A person’s body composition could influence the difference between the amount of energy they spend while sitting versus standing, according to new research published in the open-access journal PLOS ONE. Conducted by Francisco J. Amaro-Gahete of the University of Granada, Spain, and colleagues, this work adds to mounting evidence that more energy is expended while standing than while sitting or lying down.
Sedentary lifestyles are linked to increased risk for a variety of health conditions, including diabetes, obesity, and cancer. The difference in energy a person expends while standing versus sitting or lying down may be a key factor influencing health risks, but previous studies have found conflicting results about the actual size of these differences. Also, body composition—the proportion of fat in a person’s body—could impact these differences, but its role has been unclear.
To address these issues, Amaro-Gahete and colleagues measured energy expenditure differences between lying, sitting, and standing for 55 young adults aged 18 to 25. In line with previous research, the participants burned significantly more kilocalories per minute while standing than while sitting or lying, while no difference was seen for sitting versus lying.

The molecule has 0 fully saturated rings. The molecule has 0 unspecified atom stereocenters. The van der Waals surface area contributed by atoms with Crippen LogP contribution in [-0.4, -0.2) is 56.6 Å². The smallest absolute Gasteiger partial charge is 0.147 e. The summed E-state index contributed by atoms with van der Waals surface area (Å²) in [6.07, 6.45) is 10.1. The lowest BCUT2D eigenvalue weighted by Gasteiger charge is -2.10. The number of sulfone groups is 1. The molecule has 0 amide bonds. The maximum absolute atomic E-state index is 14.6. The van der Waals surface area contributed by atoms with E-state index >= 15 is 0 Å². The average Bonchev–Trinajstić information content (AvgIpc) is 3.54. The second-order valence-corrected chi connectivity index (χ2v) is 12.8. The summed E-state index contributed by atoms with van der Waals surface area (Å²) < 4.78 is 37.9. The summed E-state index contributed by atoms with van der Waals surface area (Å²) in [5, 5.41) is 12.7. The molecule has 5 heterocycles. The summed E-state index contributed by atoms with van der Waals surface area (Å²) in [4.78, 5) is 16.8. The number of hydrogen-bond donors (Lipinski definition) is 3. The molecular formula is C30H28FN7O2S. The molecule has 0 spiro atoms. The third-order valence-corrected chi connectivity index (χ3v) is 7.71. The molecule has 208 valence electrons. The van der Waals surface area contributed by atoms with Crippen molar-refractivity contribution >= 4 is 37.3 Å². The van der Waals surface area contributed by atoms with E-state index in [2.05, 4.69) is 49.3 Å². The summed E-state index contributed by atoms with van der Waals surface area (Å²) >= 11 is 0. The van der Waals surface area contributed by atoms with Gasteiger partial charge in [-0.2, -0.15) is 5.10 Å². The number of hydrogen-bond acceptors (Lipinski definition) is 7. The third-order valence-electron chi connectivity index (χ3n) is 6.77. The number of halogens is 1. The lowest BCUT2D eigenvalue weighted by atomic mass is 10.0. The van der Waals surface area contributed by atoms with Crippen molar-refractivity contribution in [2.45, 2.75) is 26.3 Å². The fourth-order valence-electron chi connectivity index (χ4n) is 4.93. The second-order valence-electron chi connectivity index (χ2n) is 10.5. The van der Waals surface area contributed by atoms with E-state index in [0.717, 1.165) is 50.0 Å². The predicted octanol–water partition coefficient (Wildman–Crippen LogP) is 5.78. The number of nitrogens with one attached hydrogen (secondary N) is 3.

Notably, the researchers also examined associations between energy expenditure in different positions and body composition of the participants. They found no significant associations when comparing energy spent lying versus sitting or lying versus standing. However, they did find that participants with a higher lean body mass had a smaller difference in energy spent sitting versus standing.
These findings lend new support to the idea that a simple way for a person to increase their energy expenditure is by increasing their time spend standing. The results could also aid efforts to better understand, monitor, and counteract sedentary lifestyles.
Increasing the time spent standing could be a simple strategy to increase energy expenditure.”
Amaro-Gahete, F. et al. (2019) Energy expenditure differences across lying, sitting, and standing positions in young healthy adults. PLOS ONE. doi.org/10.1371/journal.pone.0217029.